Is the 'o' composition operator (eg. 'val x = foo o bar', where 'foo' and 'bar' are both functions), only usable on single-argument functions and/or functions with equal numbers of arguments? If not, what is the syntax for, say, composing foo(x,y) with bar(x).
As Michael already said, yes, SML only has single argument functions. I want to elaborate a bit, though.
The following function:
Has the type:
Which means that the first argument is a tuple of two ints. So you could do something like:
Which would give you the same as
Okay, but what about something like this?
It has the type:
Which means that bar actually takes just one integer, and returns a function. So you can't do this:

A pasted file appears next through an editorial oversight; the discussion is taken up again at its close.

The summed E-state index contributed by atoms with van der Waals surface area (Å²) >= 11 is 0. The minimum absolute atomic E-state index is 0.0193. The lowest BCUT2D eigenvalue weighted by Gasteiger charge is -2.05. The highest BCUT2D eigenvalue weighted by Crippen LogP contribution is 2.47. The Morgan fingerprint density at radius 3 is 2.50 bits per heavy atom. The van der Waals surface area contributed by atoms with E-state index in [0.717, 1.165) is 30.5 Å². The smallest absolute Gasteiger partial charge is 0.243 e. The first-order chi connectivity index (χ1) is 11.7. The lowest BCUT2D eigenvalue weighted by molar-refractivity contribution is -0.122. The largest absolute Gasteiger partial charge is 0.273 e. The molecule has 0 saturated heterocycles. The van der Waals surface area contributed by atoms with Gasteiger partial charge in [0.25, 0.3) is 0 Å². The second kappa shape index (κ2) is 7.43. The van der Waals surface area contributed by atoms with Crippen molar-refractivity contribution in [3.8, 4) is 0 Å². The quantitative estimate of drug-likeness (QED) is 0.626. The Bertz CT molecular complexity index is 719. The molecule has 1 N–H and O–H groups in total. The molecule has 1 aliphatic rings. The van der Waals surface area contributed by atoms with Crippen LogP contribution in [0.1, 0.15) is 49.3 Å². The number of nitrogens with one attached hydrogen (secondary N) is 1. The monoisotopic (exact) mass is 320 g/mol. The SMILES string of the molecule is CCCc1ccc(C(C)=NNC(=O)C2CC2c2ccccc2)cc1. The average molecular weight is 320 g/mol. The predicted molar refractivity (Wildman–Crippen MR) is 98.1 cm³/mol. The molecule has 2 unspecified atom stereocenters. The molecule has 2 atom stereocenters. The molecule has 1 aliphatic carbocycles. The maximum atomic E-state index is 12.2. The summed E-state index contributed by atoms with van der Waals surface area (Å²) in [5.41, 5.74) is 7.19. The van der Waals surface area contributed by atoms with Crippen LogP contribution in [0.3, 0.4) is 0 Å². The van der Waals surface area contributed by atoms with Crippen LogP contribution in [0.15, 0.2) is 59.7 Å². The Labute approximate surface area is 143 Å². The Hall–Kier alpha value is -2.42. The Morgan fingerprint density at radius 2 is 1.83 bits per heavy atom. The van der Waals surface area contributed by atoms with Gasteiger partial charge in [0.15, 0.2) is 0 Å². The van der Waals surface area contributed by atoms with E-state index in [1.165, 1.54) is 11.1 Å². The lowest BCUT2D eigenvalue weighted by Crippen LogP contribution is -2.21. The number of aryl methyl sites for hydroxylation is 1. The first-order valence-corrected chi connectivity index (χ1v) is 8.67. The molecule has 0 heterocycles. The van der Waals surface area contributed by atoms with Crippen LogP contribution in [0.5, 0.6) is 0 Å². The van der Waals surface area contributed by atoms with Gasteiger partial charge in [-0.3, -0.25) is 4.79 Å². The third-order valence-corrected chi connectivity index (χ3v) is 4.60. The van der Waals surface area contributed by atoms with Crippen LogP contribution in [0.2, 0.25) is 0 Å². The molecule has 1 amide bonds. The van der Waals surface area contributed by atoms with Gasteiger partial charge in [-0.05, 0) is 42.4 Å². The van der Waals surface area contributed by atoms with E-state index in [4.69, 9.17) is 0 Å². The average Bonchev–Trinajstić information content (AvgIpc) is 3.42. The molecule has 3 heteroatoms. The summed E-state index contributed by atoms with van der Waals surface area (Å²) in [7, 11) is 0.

Because bar returns a function, and sign takes an integer. You can do this, though:
SML only has single argument functions;
I've seen some Standard ML code (notably the Poly/ML code Isabelle/Pure) which puts extra composition operators into the top-level environment which handle this kind of situation. E.g.:
Generally, such things should be used sparingly (four or more o's is getting a bit silly), but it is quite useful having at least